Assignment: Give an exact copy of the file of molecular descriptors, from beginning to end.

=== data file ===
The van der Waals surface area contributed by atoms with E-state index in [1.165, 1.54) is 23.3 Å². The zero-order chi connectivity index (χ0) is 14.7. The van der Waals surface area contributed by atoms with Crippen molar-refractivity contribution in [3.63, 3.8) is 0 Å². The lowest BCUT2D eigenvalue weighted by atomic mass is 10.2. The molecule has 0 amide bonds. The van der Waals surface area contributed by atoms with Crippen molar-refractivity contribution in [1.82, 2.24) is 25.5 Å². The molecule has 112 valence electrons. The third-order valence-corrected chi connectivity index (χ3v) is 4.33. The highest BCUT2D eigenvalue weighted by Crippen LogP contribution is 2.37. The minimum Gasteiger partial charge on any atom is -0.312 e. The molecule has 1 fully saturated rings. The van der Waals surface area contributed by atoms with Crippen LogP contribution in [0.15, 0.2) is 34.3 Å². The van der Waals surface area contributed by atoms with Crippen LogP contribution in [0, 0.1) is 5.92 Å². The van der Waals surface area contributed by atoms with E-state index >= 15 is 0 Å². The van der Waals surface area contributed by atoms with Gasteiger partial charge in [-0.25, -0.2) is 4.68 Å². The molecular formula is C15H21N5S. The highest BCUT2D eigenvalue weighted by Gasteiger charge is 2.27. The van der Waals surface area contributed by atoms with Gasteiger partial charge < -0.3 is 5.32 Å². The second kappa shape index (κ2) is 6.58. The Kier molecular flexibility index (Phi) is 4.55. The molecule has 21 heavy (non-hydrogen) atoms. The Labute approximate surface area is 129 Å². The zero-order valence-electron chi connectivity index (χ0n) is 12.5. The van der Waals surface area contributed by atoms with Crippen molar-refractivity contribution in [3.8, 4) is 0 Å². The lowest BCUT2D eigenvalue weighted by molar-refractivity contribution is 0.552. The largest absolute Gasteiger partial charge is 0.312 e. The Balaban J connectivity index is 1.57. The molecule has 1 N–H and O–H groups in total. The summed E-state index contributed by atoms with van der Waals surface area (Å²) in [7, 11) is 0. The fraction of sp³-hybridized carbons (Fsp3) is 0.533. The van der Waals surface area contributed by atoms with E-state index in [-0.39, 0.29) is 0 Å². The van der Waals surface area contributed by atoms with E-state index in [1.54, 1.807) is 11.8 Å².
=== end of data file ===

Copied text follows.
The van der Waals surface area contributed by atoms with E-state index in [1.165, 1.54) is 23.3 Å². The zero-order chi connectivity index (χ0) is 14.7. The van der Waals surface area contributed by atoms with Crippen molar-refractivity contribution in [3.63, 3.8) is 0 Å². The lowest BCUT2D eigenvalue weighted by atomic mass is 10.2. The molecule has 0 amide bonds. The van der Waals surface area contributed by atoms with Crippen molar-refractivity contribution in [1.82, 2.24) is 25.5 Å². The molecule has 112 valence electrons. The third-order valence-corrected chi connectivity index (χ3v) is 4.33. The highest BCUT2D eigenvalue weighted by Crippen LogP contribution is 2.37. The minimum Gasteiger partial charge on any atom is -0.312 e. The molecule has 1 fully saturated rings. The van der Waals surface area contributed by atoms with Crippen LogP contribution in [0.15, 0.2) is 34.3 Å². The van der Waals surface area contributed by atoms with Crippen LogP contribution in [0, 0.1) is 5.92 Å². The van der Waals surface area contributed by atoms with E-state index >= 15 is 0 Å². The van der Waals surface area contributed by atoms with Gasteiger partial charge in [-0.25, -0.2) is 4.68 Å². The molecular formula is C15H21N5S. The highest BCUT2D eigenvalue weighted by Gasteiger charge is 2.27. The van der Waals surface area contributed by atoms with Gasteiger partial charge < -0.3 is 5.32 Å². The second kappa shape index (κ2) is 6.58. The Kier molecular flexibility index (Phi) is 4.55. The molecule has 21 heavy (non-hydrogen) atoms. The Labute approximate surface area is 129 Å². The zero-order valence-electron chi connectivity index (χ0n) is 12.5. The van der Waals surface area contributed by atoms with Crippen molar-refractivity contribution in [3.8, 4) is 0 Å². The lowest BCUT2D eigenvalue weighted by molar-refractivity contribution is 0.552. The largest absolute Gasteiger partial charge is 0.312 e. The Balaban J connectivity index is 1.57. The molecule has 1 N–H and O–H groups in total. The summed E-state index contributed by atoms with van der Waals surface area (Å²) in [7, 11) is 0. The fraction of sp³-hybridized carbons (Fsp3) is 0.533. The van der Waals surface area contributed by atoms with E-state index in [-0.39, 0.29) is 0 Å². The van der Waals surface area contributed by atoms with E-state index in [1.54, 1.807) is 11.8 Å².